Learning Support

Lindamood-Bell Training Course

Two weeks ago I was fortunate enough to attend a professional development workshop about reading and comprehension in Sydney, Australia.

The intensive four days were spent exploring the Lindamood–Bell approach with a variety of special needs teachers, parents and speech-language pathologists attending. The approach is especially useful for children with dyslexia, autistic spectrum disorders and other specific learning challenges. This American based programme has centres around the world including Singapore, Hong Kong, Tokyo, Australia and New Zealand.

The centres specialise in the assessment and the intensive daily tuition for Primary and Secondary aged children. This usually lasts a number of weeks for students with the approach focussing on phoneme awareness (sounds of letters/groups of letters), symbol imagery and concept imagery.

I found the imagery part of this course particularly interesting as this is especially important when we begin to use higher order thinking skills in Secondary school.

Attached is a link to their website if you wish to know more. Please also feel free to contact me if you would like any further information.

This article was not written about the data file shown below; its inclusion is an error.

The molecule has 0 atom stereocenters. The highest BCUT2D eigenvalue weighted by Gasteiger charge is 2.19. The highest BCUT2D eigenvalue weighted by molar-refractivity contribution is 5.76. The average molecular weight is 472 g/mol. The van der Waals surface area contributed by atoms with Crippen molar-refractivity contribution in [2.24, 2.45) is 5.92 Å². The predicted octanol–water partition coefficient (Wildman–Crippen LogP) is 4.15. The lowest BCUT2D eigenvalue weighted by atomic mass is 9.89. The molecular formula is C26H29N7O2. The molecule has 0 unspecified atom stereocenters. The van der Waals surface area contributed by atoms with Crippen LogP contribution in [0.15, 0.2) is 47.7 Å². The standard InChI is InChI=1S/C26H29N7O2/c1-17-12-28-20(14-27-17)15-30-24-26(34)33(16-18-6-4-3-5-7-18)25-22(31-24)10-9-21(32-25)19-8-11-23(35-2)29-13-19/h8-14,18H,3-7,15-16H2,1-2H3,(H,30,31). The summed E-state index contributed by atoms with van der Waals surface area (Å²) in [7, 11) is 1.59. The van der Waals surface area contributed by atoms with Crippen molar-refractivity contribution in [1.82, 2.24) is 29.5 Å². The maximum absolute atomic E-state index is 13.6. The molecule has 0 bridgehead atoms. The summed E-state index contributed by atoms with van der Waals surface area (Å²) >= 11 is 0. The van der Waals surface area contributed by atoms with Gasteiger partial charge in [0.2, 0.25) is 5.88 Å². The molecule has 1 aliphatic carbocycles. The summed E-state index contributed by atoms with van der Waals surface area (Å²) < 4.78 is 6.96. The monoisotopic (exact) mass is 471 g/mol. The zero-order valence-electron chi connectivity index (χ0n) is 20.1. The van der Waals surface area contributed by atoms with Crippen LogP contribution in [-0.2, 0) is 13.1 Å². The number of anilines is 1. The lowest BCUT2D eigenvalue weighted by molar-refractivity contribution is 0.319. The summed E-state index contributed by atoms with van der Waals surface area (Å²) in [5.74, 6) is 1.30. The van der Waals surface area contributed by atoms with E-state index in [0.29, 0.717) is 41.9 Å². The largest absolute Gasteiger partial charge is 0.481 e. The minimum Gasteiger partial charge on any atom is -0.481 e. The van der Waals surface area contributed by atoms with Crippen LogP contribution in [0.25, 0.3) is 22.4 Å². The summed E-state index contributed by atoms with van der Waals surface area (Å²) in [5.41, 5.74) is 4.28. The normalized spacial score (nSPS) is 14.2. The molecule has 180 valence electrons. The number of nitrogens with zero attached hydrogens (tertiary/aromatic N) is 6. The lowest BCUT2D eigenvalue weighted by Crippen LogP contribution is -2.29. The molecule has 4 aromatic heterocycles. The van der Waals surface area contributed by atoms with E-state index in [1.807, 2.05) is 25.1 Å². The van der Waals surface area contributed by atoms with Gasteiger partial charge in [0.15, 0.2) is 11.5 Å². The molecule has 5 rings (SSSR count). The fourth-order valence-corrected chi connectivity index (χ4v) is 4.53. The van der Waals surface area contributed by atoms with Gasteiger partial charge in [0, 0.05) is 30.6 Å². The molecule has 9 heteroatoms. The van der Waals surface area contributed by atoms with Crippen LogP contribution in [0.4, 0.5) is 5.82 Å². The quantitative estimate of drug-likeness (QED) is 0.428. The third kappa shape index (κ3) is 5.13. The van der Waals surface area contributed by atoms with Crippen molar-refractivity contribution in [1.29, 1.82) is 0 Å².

http://lindamoodbell.com/our-approach (Michael Ham / CCS Newsletter Vol.93 May 31st, 2017)

Learning Support

After school English classes for Indonesian staff

CCS has a large and diverse Indonesian staff population. All of these staff members bring a range of spoken and written languages to our community and enrich its culture. As an International school, our main language of instruction is English and the majority of our families also speak English. To support our Indonesian staff to interact with teachers, students’ families and the wider community more effectively, the school organises after-school English language classes which are taught by expat teachers. This programme aims to improve the general reading, writing, speaking and listening skills of our Indonesian staff. The advanced group is working towards setting their IGCSE English as a Second Language exam in May. This year, we have over 50 staff members attending the weekly after school classes which are split into four ability groups. Our teachers include me, Kellie Savage, Rowena McCracken and Mich Cotton. A big thank you to these teachers and our Indonesian staff who are dedicated to improving their English language skills. In addition to these class, we also have after school classes for expat teachers who want to improve their Indonesian Bahasa. These are also fun and help our whole community work and communicate better with each other. (Michael Ham / CCS Newsletter Vol.85 April 23rd, 2017)